5. Discussion

While the number of sustainable ventures has grown in many countries in the past few years, recent studies find that these ventures often fail to achieve growth. Hoping to understand the challenges related to venture growth in order to support the sector’s expansion, the current study addressed one of the issues that Keizer et al. [13] found to be at the heart of the problem: a lack of management talent. Thus, this study contributes to the growing literature on sustainable entrepreneurship by inductively investigating why it is difficult for sustainable ventures to attract management professionals, and what competitive advantages that sustainable ventures may have in the labour market.

5.1. Theoretical Contributions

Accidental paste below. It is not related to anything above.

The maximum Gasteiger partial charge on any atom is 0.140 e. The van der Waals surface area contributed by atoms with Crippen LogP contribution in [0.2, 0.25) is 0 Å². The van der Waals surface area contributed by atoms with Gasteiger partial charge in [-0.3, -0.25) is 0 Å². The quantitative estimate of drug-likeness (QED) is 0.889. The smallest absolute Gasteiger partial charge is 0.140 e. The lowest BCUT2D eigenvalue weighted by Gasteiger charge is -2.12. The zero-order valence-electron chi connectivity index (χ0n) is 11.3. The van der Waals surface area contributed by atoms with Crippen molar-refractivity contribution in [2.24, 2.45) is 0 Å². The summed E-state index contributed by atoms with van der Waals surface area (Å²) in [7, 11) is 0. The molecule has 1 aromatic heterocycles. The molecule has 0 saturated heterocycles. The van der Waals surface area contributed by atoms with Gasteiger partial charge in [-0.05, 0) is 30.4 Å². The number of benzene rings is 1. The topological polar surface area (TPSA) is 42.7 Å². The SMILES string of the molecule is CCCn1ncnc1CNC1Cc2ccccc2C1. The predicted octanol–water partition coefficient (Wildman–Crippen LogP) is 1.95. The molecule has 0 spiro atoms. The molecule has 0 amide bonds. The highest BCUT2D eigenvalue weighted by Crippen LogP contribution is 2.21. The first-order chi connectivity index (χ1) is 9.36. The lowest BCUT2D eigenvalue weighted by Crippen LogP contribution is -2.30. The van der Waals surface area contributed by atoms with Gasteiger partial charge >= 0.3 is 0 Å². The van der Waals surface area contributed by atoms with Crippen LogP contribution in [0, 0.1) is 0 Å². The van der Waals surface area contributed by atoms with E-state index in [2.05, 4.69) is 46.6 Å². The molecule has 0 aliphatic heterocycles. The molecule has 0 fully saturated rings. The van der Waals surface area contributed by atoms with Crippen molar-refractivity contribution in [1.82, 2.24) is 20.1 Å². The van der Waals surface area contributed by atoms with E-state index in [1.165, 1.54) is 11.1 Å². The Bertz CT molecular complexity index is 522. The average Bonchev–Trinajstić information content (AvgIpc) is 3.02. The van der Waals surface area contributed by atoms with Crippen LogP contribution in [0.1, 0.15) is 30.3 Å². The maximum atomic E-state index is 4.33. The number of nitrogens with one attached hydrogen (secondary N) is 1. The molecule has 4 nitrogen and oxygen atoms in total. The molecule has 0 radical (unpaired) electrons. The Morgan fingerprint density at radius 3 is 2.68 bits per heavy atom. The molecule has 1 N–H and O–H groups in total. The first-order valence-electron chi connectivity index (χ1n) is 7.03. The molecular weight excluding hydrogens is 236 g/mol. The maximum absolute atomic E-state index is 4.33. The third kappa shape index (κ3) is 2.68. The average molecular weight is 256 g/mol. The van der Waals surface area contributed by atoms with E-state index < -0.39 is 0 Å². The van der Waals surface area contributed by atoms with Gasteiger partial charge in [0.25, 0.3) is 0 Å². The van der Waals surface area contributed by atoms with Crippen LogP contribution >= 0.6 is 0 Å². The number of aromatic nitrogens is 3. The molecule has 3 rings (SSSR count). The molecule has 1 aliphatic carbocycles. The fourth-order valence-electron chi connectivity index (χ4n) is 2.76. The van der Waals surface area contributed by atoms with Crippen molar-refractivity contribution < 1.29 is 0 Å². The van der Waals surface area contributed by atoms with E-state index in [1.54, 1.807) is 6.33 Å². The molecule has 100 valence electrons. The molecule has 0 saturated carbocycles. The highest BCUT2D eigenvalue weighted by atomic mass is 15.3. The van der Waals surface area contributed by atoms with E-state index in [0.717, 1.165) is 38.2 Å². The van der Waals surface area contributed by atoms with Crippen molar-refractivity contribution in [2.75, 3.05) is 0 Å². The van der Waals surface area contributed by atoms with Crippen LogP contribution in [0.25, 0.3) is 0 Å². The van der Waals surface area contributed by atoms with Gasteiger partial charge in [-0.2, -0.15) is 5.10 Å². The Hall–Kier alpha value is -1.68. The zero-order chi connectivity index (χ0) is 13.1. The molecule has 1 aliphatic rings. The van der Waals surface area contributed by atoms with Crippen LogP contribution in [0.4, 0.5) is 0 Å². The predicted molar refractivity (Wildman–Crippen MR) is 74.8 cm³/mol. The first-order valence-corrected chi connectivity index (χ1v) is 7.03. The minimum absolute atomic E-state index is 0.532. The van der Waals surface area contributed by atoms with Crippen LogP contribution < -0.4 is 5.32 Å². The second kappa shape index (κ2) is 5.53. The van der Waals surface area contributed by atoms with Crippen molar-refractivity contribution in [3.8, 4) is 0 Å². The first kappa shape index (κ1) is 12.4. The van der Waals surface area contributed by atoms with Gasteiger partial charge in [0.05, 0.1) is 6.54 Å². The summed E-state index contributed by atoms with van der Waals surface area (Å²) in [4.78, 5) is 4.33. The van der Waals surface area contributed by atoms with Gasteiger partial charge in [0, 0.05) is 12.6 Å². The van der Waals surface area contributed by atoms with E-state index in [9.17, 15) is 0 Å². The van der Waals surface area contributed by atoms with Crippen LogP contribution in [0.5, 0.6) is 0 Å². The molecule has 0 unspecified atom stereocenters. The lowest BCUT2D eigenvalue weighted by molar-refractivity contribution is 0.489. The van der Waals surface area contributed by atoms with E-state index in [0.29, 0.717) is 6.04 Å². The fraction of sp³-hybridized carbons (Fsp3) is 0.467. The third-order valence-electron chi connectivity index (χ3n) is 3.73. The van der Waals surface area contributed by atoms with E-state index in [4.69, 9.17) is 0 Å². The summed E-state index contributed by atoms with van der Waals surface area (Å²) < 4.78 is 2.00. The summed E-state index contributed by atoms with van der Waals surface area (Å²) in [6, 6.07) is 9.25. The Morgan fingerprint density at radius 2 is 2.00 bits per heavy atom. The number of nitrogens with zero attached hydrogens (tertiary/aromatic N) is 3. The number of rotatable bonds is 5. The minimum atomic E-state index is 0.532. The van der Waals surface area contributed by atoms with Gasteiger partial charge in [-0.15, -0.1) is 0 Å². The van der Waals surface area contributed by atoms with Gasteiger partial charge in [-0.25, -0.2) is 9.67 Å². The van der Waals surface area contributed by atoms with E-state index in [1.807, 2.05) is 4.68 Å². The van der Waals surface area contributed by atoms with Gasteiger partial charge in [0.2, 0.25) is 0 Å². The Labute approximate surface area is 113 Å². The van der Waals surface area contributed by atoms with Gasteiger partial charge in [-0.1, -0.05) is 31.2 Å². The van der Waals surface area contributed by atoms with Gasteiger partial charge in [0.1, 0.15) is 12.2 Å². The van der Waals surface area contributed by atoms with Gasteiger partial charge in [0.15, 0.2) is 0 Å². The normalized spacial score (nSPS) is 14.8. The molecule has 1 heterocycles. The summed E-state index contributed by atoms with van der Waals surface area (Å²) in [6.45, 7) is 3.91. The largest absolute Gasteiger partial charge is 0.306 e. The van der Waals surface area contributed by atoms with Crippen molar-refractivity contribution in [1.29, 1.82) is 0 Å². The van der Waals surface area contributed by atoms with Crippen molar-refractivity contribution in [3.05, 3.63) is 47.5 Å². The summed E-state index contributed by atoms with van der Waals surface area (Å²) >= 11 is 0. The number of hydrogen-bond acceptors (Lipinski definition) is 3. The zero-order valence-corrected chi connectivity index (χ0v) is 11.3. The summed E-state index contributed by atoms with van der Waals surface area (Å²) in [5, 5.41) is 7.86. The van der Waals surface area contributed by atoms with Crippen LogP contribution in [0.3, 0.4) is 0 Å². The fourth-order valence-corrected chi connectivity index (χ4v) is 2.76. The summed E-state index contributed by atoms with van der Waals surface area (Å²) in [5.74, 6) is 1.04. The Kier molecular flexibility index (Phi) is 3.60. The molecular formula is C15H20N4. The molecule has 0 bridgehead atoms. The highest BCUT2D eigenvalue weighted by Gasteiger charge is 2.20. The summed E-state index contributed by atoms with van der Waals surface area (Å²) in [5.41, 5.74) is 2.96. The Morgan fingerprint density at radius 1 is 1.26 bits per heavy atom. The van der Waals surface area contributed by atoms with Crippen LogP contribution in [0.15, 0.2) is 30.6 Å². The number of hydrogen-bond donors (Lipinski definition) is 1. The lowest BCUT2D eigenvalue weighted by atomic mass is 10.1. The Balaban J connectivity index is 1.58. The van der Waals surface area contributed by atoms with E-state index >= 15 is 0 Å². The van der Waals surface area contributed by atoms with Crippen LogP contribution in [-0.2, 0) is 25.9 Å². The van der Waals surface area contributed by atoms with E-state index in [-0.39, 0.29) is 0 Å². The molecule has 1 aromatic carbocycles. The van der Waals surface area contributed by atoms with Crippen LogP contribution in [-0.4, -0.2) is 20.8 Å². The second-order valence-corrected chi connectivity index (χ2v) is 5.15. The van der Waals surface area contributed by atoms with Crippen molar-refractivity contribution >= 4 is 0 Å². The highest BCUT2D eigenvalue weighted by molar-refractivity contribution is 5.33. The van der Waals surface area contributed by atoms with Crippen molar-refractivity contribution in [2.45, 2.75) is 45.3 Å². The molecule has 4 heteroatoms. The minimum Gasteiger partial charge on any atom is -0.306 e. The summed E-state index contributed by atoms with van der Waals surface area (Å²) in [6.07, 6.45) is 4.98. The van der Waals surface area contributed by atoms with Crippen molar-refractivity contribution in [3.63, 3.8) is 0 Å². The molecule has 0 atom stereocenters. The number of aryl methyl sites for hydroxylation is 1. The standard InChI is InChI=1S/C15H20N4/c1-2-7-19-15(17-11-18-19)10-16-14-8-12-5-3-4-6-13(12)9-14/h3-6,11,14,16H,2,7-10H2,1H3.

This study makes a number of theoretical contributions to the study of sustainable entrepreneurship. First, we detail several new conceptual factors beyond wages that may explain why attracting professional management talent proves to be so difficult. “Visibility” and “uncertain career path” are regarded as the largest contributing factors of competitive disadvantage, and we argue they connect well to the notion of “liability of newness” as developed by Stinchcombe [30]. The “liability of newness” hypothesis states that new ventures in new field, such as sustainability, have lower levels of “legitimacy” and, thus, are unable to compete effectively in the labour market against established companies in mature fields, such as management consulting. Legitimacy can be understood in terms of “cognitive legitimacy”, which structures awareness and expectations. In our case, new graduates’ awareness of the existence of new sustainable ventures, what sort of jobs are available, what they can expect from a career within them and where to find job openings remain unclear. Thus, it seems that new graduates have little awareness and expectations about sustainable ventures and what opportunities exist for professional development, which makes them less competitive on the labour market. Second, and related to the first, the factors “lack of guidance and structure”, “HR prioritization” and “over-reliance on personal networks” indicates that the internal strategic priority of founders may remain on the development or delivery of products and services, rather than internal professionalization. These three internal factors stem from a lack of financial and time investment in human-resource recruitment, which makes recruitment seem less important, more informal and subject to favouritism, as evidenced by heavily relying on personal networks. By not strategically prioritizing recruitment and emphasizing personal networks, visibility and awareness in the labour market are also hindered. Third, whereas Keizer et al. [13] proposed that the relatively low wages are the main deterrent for talent to work at a sustainable venture, we found that the influence of the pay on new graduates willingness to work for a sustainable venture is minimal.